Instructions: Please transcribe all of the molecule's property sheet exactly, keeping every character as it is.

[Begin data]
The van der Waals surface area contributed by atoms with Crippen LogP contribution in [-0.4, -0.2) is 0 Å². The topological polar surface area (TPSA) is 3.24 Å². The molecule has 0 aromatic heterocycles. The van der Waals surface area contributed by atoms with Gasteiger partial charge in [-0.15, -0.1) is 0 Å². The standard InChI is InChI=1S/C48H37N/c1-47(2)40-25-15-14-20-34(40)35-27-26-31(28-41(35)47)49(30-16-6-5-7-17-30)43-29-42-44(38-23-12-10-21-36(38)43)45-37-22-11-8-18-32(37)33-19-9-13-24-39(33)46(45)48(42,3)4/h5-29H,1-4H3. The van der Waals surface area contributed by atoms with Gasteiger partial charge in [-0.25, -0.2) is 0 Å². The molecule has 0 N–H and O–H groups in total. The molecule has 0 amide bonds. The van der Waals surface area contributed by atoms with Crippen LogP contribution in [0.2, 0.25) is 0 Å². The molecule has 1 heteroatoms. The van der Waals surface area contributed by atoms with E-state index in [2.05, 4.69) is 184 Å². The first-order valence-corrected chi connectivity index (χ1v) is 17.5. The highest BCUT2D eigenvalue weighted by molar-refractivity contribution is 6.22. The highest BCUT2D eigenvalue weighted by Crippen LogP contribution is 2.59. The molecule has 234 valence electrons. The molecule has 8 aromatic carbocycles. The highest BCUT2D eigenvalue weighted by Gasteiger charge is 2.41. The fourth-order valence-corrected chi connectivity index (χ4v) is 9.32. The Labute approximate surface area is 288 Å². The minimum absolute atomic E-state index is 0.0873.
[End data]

The van der Waals surface area contributed by atoms with Crippen LogP contribution in [-0.4, -0.2) is 0 Å². The topological polar surface area (TPSA) is 3.24 Å². The molecule has 0 aromatic heterocycles. The van der Waals surface area contributed by atoms with Gasteiger partial charge in [-0.15, -0.1) is 0 Å². The standard InChI is InChI=1S/C48H37N/c1-47(2)40-25-15-14-20-34(40)35-27-26-31(28-41(35)47)49(30-16-6-5-7-17-30)43-29-42-44(38-23-12-10-21-36(38)43)45-37-22-11-8-18-32(37)33-19-9-13-24-39(33)46(45)48(42,3)4/h5-29H,1-4H3. The van der Waals surface area contributed by atoms with Gasteiger partial charge in [-0.25, -0.2) is 0 Å². The molecule has 0 N–H and O–H groups in total. The molecule has 0 amide bonds. The van der Waals surface area contributed by atoms with Crippen LogP contribution in [0.2, 0.25) is 0 Å². The molecule has 1 heteroatoms. The van der Waals surface area contributed by atoms with E-state index in [2.05, 4.69) is 184 Å². The first-order valence-corrected chi connectivity index (χ1v) is 17.5. The highest BCUT2D eigenvalue weighted by molar-refractivity contribution is 6.22. The highest BCUT2D eigenvalue weighted by Crippen LogP contribution is 2.59. The molecule has 234 valence electrons. The molecule has 8 aromatic carbocycles. The highest BCUT2D eigenvalue weighted by Gasteiger charge is 2.41. The fourth-order valence-corrected chi connectivity index (χ4v) is 9.32. The Labute approximate surface area is 288 Å². The minimum absolute atomic E-state index is 0.0873.